How will driverless cars affect our cities?
Who will you meet?
Cities are innovating, companies are pivoting, and start-ups are growing. Like you, every urban practitioner has a remarkable story of insight and challenge from the past year.
Meet these peers and discuss the future of cities in the new Meeting of the Minds Executive Cohort Program. Replace boring virtual summits with facilitated, online, small-group discussions where you can make real connections with extraordinary, like-minded people.
Driverless cars are an imminent reality
Google is the most conspicuous developer of autonomous vehicles, but it is hardly alone in pursuing this venture. Most automakers are competing to introduce their own driverless cars to the public, and are doing so piecemeal, system by system. The components of the upcoming driverless car are being introduced into current models as ever more elaborate mechanisms to aid the driver, such as self-parking features and automated collision avoidance systems. Recently, a group of researchers at Oxford University developed a self-driving system which can be installed in existing manually driven vehicles, and whose cost is hoped to fall as low as 150 dollars within a matter of years.
Driverless cars will dramatically affect urban form, in two ways
Many anticipated consequences of driverless cars have already received attention on this blog and elsewhere, such as their impact on the mobility of the elderly, on taxis and car sharing services and on the future of the car industry. A crucial aspect which has escaped attention is the impact of driverless cars on urban form, which I anticipate will follow two broad predictions:
- Cities will greatly expand, again: Faster and more efficient transportation will convert locations that are currently too remote for most users into feasible alternatives, abundant with space. Like suburban rail in the early twentieth century and the mass consumer automobile that followed, driverless cars will generate a gradual, but dramatic expansion of cities.
- Buildings and parking will be uncoupled, freeing up valuable land: After dropping off passengers, driverless cars will independently seek parking (or their next car-share customers) and they will show up for the return ride at the tap of an app. As soon as driverless cars are common enough, the demand for adjacent parking will dwindle and parking lots in areas where land is sufficiently valuable will be ripe for conversion to other land use. As parking in high-value areas is thinned out or altogether purged, the micro-structure of cities will change – you guessed it – dramatically!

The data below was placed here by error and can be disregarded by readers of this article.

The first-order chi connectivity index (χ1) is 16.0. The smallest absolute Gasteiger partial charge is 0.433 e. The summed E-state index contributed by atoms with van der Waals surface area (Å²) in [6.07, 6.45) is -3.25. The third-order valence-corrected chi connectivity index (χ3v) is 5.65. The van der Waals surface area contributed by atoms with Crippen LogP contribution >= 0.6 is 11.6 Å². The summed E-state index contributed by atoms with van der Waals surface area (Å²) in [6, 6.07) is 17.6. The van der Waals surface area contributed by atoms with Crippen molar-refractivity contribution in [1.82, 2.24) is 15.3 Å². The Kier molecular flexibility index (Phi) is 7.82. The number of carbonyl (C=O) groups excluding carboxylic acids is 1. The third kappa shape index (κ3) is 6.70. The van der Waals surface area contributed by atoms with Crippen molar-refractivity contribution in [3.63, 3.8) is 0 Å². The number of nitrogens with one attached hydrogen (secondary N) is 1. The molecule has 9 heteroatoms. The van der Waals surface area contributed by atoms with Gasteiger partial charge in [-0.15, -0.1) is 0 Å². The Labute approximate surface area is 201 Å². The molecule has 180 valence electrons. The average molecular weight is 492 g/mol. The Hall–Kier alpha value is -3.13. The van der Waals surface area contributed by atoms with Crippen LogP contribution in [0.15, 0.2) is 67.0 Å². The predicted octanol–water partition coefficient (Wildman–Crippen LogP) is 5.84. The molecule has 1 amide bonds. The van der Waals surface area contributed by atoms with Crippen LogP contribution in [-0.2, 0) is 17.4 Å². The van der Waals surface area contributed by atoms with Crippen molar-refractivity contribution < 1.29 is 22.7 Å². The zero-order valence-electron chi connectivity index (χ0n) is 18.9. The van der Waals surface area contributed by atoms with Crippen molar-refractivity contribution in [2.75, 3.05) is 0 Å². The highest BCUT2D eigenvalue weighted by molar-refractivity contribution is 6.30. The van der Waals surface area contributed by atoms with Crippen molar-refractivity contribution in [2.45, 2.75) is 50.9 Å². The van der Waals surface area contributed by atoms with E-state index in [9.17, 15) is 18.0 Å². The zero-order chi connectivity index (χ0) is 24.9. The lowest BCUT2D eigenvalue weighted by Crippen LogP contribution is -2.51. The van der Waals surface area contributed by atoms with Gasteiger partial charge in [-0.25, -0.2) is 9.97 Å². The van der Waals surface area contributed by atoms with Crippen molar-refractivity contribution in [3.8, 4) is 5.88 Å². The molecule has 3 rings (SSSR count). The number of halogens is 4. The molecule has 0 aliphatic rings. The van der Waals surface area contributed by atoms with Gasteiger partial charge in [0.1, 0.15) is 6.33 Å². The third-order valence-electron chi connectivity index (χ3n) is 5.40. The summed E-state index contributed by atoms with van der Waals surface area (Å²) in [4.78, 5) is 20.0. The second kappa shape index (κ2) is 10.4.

Why will cities expand?
Driverless cars will make it less “costly” for people to travel a given geographic distance, partly because they will be free to engage in other activities while travelling, but primarily because of reductions in travel time. Unlike human drivers, autonomous vehicles will follow optimal routes given real-time traffic conditions without fail. More crucially, as soon as suitable roads such as freeways (or lanes thereof) are declared off limits to manual driving, driverless cars will travel – safely – at much higher speeds than we do today. Gains in efficiency will follow from coordinated traffic management protocols, too. Once vehicles communicate with each other traffic through intersections and merges will flow much more smoothly than permitted by today’s traffic signals, stop signs and merging lanes, leading to substantial gains in travel time (a partial, human-mediated step in this direction is explored in this article).
If people currently forego affordable, spacious dream homes because the associated commute is too long, a technology that condenses the time needed for commuting along the same route – and allows doing so in the back seat – will make those homes more agreeable. Similarly, businesses whose location depends chiefly on access to appropriate labor or clientele will find that potential locations which are currently too remote will become feasible. It will still be crucial for them to sit “close” enough to their talent pools or their customer base, but because what matters for “closeness” is travel time rather than geographic distance, these firms will be able to reap the benefits of more remote locations without giving up “closeness.”